In just a few short months, Prince and his comrades were on Royal Navy ships heading towards the Head of Elk in Maryland, beginning the largest campaign the war would see. Lewis would have been witness to the severe fighting at Brandywine, the Revolution’s bloodiest day. After the decisive British victory at Brandywine, the Minnigerode Battalion along with the rest of the army moved to occupy the Rebel capital of Philadelphia. This victory was relatively short lived, if not shattered, when unexpectedly on the morning of October 4th, 1777, General George Washington’s army surprised and overran British forces in Germantown. Count von Donop’s command then acting as a reserve, was hurried forward as reinforcements and played a part in helping reverse the tide of the battle. The next week or so consisted of general duties, such guard mounts, patrols, and, in some cases, small skirmishes with the enemy. Not even ten months had gone by since Prince enlisted, and already, he was certainly a veteran of hard-fought battles, severe campaigning conditions, and some of the American Revolution’s key moments. All this experience would certainly be needed in the next chapter of his experience.
Forts’ Mercer and Mifflin had proved to be a thorn in the British ability to effectively control the greater Philadelphia region, particularly the Delaware River. Several attempts at reducing Fort Mercer failed, and it was finally determined that it would need to be taken by direct assault. Count von Donop was selected for this task, in part to offer an opportunity to erase the stain of the previous winter’s campaign. Returning to New Jersey via Cooper’s Ferry, Lewis and his fellow drummers led the Hessian Grenadier Brigade and the Mirbach Regiment towards Fort Mercer. The Hessians were launched at the fort on its north side; Minnigerode’s grenadiers managed to scale the ramparts of an abandoned section of the fort. Mercer’s defenders, most notably the 2nd Rhode Island Regiment, had abandoned part of the fort to contract their lines and provide a better defense. The Minnigerode Battalion then surged toward the other portion of the fort, only to be confronted by a tangled mass of felled trees with pointed branches that protected the main wall of the fort. With no tools, the Hessians began to claw their way through the barricade, where they were quickly spotted and fired on by the defending Americans above. The slaughter was great, and the Americans were handed one of the most lopsided victories of the war. Hundreds of Hessian soldiers were shot down in just less than 40 minutes. Amongst the many lifeless bodies surrounding the fort was a young, now 27-year-old drummer named Prince Lewis. His short military service sincerely reminds us that the American Revolution was a much more complex issue than we sometimes remember. It also reminds us that the road to liberty has many different paths and meanings to the individual.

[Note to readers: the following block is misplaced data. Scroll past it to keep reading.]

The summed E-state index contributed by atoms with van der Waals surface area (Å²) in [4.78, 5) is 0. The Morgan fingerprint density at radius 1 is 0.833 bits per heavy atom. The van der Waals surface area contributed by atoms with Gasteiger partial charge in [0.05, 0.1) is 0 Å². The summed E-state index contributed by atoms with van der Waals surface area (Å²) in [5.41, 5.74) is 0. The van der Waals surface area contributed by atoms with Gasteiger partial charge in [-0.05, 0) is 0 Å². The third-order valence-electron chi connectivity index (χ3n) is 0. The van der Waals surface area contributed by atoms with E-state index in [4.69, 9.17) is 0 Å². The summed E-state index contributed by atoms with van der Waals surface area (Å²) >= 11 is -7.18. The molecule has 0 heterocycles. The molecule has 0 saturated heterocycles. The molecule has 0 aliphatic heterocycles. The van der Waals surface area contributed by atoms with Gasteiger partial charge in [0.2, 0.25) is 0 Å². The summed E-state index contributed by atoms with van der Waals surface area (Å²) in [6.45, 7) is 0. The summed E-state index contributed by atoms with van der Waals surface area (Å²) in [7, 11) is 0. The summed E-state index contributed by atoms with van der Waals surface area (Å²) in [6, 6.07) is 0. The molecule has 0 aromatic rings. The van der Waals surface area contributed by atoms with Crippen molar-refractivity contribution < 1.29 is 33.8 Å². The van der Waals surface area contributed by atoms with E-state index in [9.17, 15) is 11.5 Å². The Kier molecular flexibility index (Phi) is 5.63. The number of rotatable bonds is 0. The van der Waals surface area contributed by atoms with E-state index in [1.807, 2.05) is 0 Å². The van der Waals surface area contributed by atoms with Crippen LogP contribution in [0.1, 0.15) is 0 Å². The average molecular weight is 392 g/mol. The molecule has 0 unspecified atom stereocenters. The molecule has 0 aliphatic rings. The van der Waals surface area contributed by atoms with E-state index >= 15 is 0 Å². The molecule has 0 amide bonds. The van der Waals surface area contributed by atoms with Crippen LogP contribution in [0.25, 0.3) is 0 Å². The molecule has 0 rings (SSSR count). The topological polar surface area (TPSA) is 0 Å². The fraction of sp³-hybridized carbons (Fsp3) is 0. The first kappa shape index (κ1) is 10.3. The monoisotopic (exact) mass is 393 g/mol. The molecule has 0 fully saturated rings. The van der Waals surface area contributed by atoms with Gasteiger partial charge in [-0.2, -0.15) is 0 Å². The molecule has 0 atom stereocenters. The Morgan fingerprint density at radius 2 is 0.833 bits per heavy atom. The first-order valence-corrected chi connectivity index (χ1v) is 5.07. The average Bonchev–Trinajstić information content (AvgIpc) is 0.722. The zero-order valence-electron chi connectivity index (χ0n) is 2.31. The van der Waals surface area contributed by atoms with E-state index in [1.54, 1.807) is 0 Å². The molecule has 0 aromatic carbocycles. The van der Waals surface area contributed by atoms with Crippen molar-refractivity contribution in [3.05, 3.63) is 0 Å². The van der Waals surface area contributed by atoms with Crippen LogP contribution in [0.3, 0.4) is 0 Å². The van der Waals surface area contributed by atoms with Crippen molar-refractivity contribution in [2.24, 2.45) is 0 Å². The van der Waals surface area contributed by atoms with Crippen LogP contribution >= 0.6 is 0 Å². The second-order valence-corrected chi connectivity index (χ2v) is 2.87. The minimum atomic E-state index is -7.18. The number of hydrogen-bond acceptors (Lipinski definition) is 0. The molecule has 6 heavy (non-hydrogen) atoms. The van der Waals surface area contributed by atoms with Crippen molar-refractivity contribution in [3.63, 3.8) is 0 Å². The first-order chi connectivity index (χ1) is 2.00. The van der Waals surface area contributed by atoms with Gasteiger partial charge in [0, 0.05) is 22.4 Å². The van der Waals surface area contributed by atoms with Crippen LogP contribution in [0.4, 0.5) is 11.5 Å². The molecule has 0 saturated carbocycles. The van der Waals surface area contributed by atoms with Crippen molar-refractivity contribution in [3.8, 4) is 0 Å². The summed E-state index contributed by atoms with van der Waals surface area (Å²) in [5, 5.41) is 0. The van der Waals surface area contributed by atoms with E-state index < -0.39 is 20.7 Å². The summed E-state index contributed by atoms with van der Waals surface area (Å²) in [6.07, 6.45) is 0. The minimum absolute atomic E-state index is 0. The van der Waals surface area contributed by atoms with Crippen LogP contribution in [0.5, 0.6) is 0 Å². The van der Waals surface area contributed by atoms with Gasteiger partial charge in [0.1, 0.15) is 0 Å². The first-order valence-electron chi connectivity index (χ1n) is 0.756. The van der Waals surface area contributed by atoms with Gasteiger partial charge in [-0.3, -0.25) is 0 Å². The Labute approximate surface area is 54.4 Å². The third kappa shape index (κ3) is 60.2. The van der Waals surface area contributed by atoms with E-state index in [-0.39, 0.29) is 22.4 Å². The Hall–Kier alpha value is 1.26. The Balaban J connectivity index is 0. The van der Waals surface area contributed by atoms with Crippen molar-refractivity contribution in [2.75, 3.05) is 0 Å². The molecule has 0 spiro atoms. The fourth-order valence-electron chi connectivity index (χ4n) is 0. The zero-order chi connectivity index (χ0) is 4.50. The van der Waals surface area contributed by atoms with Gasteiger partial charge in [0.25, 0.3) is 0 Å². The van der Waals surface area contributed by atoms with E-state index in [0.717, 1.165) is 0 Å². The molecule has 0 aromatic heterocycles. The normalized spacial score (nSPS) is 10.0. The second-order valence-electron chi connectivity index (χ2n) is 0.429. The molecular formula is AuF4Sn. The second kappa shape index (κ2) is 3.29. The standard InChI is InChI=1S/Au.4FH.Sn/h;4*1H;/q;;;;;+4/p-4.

For further background information see:
“Lewis, Prince (ca. 1752 – 1777)“, in: Hessische Truppen in Amerika <https://www.lagis-hessen.de/en/subjects/idrec/sn/hetrina/id/4583> (Stand: 20.1.2015).
“Journal of the Honourable Hessian Grenadier Battalion at one time von Minnigerode later von Loewenstein. From January 20th 1776 to May 17th 1784,” K. 77, fiche 232, Letter K, Lidgerwood Collection, Morristown National Historical Park, Morristown, NJ.
Photo from Kabinettskriege: Ab Eighteenth-Century Digital Humanities Project – http://kabinettskriege.
Written by Colin Zimmerman, Military Historian for the Friends of Washington Crossing Park.